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Massage therapist Davonna Willis, LMT, ATC, created and is co-coordinating (with Massage Banquets promoter Ashley Urquhart) the first Black Massage Therapist Conference, taking place Oct. 14 in Charlotte, North Carolina. The conference will feature classes in technique and business, keynote speakers, and a banquet with dinner and dancing.

Willis graduated from The Swedish Institute and became a massage therapist in 2003. She owns Blue Skyes Massage & Wellness Center, as well as 4Nineteen Education & Training, through which she provides business coaching and CE classes. She also administers a Facebook group for Black massage therapists, Our Secret: The Black Massage Therapist Connection.

Willis spoke with MASSAGE Magazine’s editor in chief, Karen Menehan, about the need for spaces dedicated to Black people in the massage industry. (This interview has been edited lightly for flow and length.)

Karen Menehan: Why is there a need for a conference just for Black massage therapists?

Davonna Willis
Davonna Willis

Davonna Willis: One need is to have a voice. A lot of Black massage therapists feel like they don’t have a voice in the industry—and there aren’t that many of us, only 8.8% nationally. A lot of students that are currently in school are usually the one, the only, Black student throughout the entire program. You just feel like you’re by yourself. You don’t have a voice. There’s still racism out there.

KM: Will you tell us more about that? How has being Black informed your experience as a massage therapist?

DW: For a long time in my own business, it took me a while to put my face on my website, because I was the only [Black massage therapist] in my city of Gilbert, Arizona. People would come in and they would see a Black face—the look of shock, right? It’s like, “Oh,” and [look] taken aback, and then you could tell it took them a minute to collect themselves after I’d greeted them.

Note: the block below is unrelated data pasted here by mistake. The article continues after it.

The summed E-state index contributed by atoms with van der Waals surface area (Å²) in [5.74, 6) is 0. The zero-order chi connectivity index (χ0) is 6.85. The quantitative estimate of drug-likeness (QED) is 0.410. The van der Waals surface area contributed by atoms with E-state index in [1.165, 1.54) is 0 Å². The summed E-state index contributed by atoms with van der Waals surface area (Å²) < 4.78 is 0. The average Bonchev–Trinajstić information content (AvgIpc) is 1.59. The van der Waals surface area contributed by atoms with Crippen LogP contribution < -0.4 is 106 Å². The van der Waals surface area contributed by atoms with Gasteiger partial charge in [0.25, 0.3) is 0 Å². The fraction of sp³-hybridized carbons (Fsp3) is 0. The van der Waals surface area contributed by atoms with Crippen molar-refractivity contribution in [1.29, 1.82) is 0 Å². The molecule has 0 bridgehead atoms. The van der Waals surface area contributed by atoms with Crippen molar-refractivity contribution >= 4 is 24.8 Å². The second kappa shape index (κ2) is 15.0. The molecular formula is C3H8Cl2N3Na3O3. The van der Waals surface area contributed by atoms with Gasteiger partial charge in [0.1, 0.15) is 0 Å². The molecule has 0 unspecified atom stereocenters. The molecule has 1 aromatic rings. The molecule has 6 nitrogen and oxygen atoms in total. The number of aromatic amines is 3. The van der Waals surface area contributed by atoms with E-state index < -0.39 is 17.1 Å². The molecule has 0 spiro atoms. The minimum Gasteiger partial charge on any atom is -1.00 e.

And then, when you are working on white bodies it just feels like this whole unequal balance—and no one else can really understand that. There’s been a rise of Black individuals looking for Black massage therapists, yet it seems [there is a belief that] you need to be rich in order to receive a massage. And so, I am educating the Black community on that level, saying, “No, it’s not just for the rich, it’s for you, for your health and wellness.”

KM: At what point did you think it would be valuable to provide a social-media forum for Black massage therapists?

DW: In 2020, during the whole social unrest and the [murder of] George Floyd, I just felt a certain way. I looked all over Facebook to see if there were any Black Facebook groups for massage therapists, and I didn’t see any. I spoke with my family, asking them “Do you think I should put one together?” They’re like, “Yeah, this is what God’s putting on your heart, do it.”

That was June 2020. Now we have over 860 therapists worldwide. [In addition to U.S. therapists], we have some people in the Caribbean, some people in Canada, and even Africa. It’s definitely building momentum.

KM: Have you, personally, done any outreach into the Black community?

DW: I’m going into inner city in Phoenix and I’m going to be talking to predominantly Hispanic and Black high-schoolers to introduce them to the space of massage therapy and sports medicine. If we have more [Black individuals] enter into the industry, we can have more growth.

About the Author

Karen Menehan

Karen Menehan is MASSAGE Magazine’s editor-in-chief–print and digital. Her articles for this publication include “Massage Therapist Jobs: The Employed Practitioner,” published in the Sept. 2022 issue of MASSAGE Magazine, a first-place winner of a 2023 FOLIO: Eddie Award for magazine editorial excellence, full issue; and “This is How Diversity, Equity & Inclusion Practices Make Business Better,” published in in the August 2021 issue of MASSAGE Magazine, a first-place winner of a 2022 FOLIO: Eddie Award for editorial excellence, full issue.